Asia Pacific – the ultimate showcase of why electric vehicles are the future

The long-term predictions are strong, and adoption is starting to make headway.

Two predictions by BloombergNEF present a compelling case for the future of electric vehicles: one is they will reach cost parity with conventional cars in the mid-2020s, and the other is that, in 2040, more than half of cars sold will be electric…or one third of the global car fleet [1]. Closer to home, Grand View Research forecasts that the Asia Pacific region will show the highest electric vehicle growth, with China already holding the largest electric vehicle fleet at 2 million vehicles.

The International Renewable Energy Association (IRENA) estimates that, by 2025, one fifth of vehicles in South East Asia will be electric. The long-term predictions are strong, and adoption is starting to make headway. The great news for the Asia Pacific region is that progress has reached something of a tipping point that bodes well for a much stronger electric vehicle market in the years ahead.

Extreme population density offers the ideal canvas

When you consider the overall population of 650 million people in ASEAN countries alone, there is certainly scope for far greater adoption. For much of Asia Pacific, traffic emissions are a major concern as transport networks keep pace with development and growth. Environmentally, air pollution is of critical concern. Moving to an emission-free landscape means that social health will improve dramatically – leading to the economic benefit of greater productivity. Electric vehicles are also known to spur the use of greener fuels, which also addresses the growing impact of fuel import costs and prevalence of renewable energy such as solar and wind. According to BloombergNEF, electric vehicles globally are already displacing 1 million barrels of oil demand per day [2] . In short, reliance on traditional vehicles has a negative cumulative effect, whereas electric vehicles and other greener alternatives, such as hybrids, have a positive cumulative effect. With extreme population density, the Asia Pacific region is the ideal canvas and a powerful proving ground for faster adoption and more innovative thinking.

Regional core competence aligns to growth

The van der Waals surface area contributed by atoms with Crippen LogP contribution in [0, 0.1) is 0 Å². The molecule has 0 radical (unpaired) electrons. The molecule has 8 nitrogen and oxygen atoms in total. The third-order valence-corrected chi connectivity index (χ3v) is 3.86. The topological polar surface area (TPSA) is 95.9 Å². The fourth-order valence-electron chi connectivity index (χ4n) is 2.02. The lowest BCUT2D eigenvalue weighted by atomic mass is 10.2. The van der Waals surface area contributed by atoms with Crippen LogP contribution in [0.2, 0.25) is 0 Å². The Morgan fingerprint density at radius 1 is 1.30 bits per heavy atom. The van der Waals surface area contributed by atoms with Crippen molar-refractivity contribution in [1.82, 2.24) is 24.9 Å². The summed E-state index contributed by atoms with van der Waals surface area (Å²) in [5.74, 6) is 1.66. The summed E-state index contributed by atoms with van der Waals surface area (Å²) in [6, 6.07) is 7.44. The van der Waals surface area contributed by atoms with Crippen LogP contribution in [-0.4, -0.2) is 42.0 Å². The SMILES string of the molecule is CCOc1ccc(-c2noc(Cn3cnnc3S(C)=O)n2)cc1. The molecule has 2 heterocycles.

With need often comes opportunity. The Asia Pacific region has the potential to move into a leadership position globally if it leverages regional core competencies in areas such as battery capacity, charging infrastructure and vehicle manufacturing, and support industries such as software development. In some ways, it presents a unique competitive advantage when the capabilities of neighbouring countries are considered – particularly in the manufacturing arena.

From Vietnam establishing its own electric vehicle manufacturer to the Philippines’ collaboration with the Asian Development Bank on e-trike take-up. From China and India’s extensive manufacturing capabilities to Japan and Korea’s high-tech developments in both hardware and software. All indications are that the region is taking hold of the opportunity to turn local capability into local value.

One area showing great strides is the integration between electric vehicles, charging infrastructure and mobile apps, created locally. This is delivering impressively seamless communication and flexibility for users – more advanced than we’ve ever seen in internal combustion engine vehicles. Greater collaboration within the private sector, and between private and public entities, will only spur this on.

Industry players recognise difference and the need for flexibility

Population density is a particularly critical factor for most of the major economies in the Asia Pacific region. It also means we’re already seeing countries gravitate toward other business models. For example, where in Europe most countries started with cars and private ownership in their e-mobility journey, many countries in Asia Pacific are finding it easier to start with public transport, such as buses. We expect to see this trend continue for some time yet, particularly as price parity between private electric vehicles and internal combustion engine vehicles, specifically in this region, is still several years off.